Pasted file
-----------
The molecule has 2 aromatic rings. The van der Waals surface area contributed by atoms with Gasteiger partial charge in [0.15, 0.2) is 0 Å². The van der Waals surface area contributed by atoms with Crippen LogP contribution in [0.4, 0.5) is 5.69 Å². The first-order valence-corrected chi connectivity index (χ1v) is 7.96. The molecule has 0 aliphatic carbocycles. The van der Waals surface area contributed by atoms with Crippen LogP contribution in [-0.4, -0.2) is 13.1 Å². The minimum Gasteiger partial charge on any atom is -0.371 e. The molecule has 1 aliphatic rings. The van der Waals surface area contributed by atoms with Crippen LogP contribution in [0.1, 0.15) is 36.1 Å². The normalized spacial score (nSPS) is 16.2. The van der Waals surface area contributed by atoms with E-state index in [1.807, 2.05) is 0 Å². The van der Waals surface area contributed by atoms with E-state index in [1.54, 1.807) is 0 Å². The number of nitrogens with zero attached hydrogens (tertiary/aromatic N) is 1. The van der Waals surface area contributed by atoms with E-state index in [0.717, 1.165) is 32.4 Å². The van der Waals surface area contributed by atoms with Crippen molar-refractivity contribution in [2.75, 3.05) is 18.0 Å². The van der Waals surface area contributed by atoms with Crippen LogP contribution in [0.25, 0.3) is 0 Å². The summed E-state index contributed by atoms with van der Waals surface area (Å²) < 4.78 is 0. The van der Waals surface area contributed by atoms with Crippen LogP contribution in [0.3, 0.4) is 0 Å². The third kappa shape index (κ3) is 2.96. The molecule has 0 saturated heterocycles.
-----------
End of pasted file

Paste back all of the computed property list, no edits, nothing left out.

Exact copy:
The molecule has 2 aromatic rings. The van der Waals surface area contributed by atoms with Gasteiger partial charge in [0.15, 0.2) is 0 Å². The van der Waals surface area contributed by atoms with Crippen LogP contribution in [0.4, 0.5) is 5.69 Å². The first-order valence-corrected chi connectivity index (χ1v) is 7.96. The molecule has 0 aliphatic carbocycles. The van der Waals surface area contributed by atoms with Crippen LogP contribution in [-0.4, -0.2) is 13.1 Å². The minimum Gasteiger partial charge on any atom is -0.371 e. The molecule has 1 aliphatic rings. The van der Waals surface area contributed by atoms with Crippen LogP contribution in [0.1, 0.15) is 36.1 Å². The normalized spacial score (nSPS) is 16.2. The van der Waals surface area contributed by atoms with E-state index in [1.807, 2.05) is 0 Å². The van der Waals surface area contributed by atoms with E-state index in [1.54, 1.807) is 0 Å². The number of nitrogens with zero attached hydrogens (tertiary/aromatic N) is 1. The van der Waals surface area contributed by atoms with E-state index in [0.717, 1.165) is 32.4 Å². The van der Waals surface area contributed by atoms with Crippen molar-refractivity contribution in [2.75, 3.05) is 18.0 Å². The van der Waals surface area contributed by atoms with Crippen LogP contribution in [0.25, 0.3) is 0 Å². The summed E-state index contributed by atoms with van der Waals surface area (Å²) < 4.78 is 0. The van der Waals surface area contributed by atoms with Crippen LogP contribution in [0.3, 0.4) is 0 Å². The third kappa shape index (κ3) is 2.96. The molecule has 0 saturated heterocycles.